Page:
Friday 22 January 2016

More bike maintenance

I used the special tool to get the gears off the wheel. The special tool was turned by a socket wrench, and I added a four foot pipe to the end of that, for leverage. And that was all needed, it was really stiff.

Once that was off, the freewheel could be taken apart using a hammer and screwdriver, and it was caked inside with either mud, or maybe congealed oil. So I'm leaving it for a while to soak in degreaser, and maybe it will work when that's done. And there's ball bearings; 19 at one end, and 37 at the other, and I think I have them all.

With that done, I thought about the other gear cassette that stopped working in exactly the same way a few years ago. So I dismantled that too, scraped out the gunk from the inside, and it's also sitting overnight in degreaser.

With any luck, I'll have two working gear cassettes. There's no hurry though, because my spare rear wheel is looking good.

I also took the plunge and ordered a replacement back wheel. This uses a freehub instead of a freewheel; the difference is that a freewheel screws onto the wheel with a thread; the freehub is part of the hub, and the cassette slots onto it. The big reason for ordering this one, is that A) it will give me gears from 11 to 28 teeth (now I've got 14 to 28). That means that the same rotation of pedals will get me 30% further. So when I'm whizzing along tarmac and I can't pedal because I can't turn the pedals fast enough, that will help. And B) it uses a quick-release instead of nuts. I'm not expecting to have to use that much, but it does mean that I won't need the very large spanner that I've been carrying just in case I need to fix a puncture problem. Slight weight reduction!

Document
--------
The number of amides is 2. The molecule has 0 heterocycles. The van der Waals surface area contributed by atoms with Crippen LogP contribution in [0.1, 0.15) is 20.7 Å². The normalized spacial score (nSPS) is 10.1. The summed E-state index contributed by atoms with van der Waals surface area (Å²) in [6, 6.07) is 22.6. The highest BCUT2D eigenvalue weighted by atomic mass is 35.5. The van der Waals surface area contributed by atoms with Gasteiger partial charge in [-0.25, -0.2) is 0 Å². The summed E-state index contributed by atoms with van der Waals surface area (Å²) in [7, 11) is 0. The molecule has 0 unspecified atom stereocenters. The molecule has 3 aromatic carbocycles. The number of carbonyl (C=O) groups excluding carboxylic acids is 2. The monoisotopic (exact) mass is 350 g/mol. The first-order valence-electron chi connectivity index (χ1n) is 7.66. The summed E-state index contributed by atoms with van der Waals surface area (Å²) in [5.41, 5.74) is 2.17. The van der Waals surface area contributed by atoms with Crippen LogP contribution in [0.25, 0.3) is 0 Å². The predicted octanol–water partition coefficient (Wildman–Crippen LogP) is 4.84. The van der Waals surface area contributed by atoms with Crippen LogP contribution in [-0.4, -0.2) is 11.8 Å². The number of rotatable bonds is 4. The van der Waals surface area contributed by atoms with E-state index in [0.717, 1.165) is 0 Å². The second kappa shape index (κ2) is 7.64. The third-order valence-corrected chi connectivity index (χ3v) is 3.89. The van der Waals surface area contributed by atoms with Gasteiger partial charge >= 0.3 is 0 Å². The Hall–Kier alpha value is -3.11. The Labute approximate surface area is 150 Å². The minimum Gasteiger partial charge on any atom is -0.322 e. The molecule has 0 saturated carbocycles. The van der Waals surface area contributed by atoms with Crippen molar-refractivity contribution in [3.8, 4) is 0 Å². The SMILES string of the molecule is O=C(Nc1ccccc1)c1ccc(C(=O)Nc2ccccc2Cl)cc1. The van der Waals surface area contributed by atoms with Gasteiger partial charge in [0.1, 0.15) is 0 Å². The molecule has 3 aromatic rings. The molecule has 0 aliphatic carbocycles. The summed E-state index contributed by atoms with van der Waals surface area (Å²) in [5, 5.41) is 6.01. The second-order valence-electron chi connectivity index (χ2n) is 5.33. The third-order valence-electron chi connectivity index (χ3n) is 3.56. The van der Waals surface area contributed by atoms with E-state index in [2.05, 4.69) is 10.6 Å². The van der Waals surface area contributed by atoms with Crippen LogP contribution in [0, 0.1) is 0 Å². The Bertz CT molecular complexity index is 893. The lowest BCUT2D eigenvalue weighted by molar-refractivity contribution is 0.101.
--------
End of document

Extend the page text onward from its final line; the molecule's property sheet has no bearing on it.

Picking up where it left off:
I had another go at the front gears on the bike; I can change from high gear to low, but changing from low to high needs an amount of pressure on the gear changer that's absurd. I oiled the cable, and it does move freely in the outer, but that hasn't fixed the problem. This is one for future thought. I've been doing fine without the front gear changer up till now, so it won't be a great loss. This is because when you'd need the lower gears for going uphill in a normal bike, the motor on my electric bike means that I don't really need such low gears.

Thanks to Jason for helping me dismantling those gears, and with all the other help on the bike!

 ... later ...

Maybe I need a new front derailleur mechanism? I've ordered one on Ebay.

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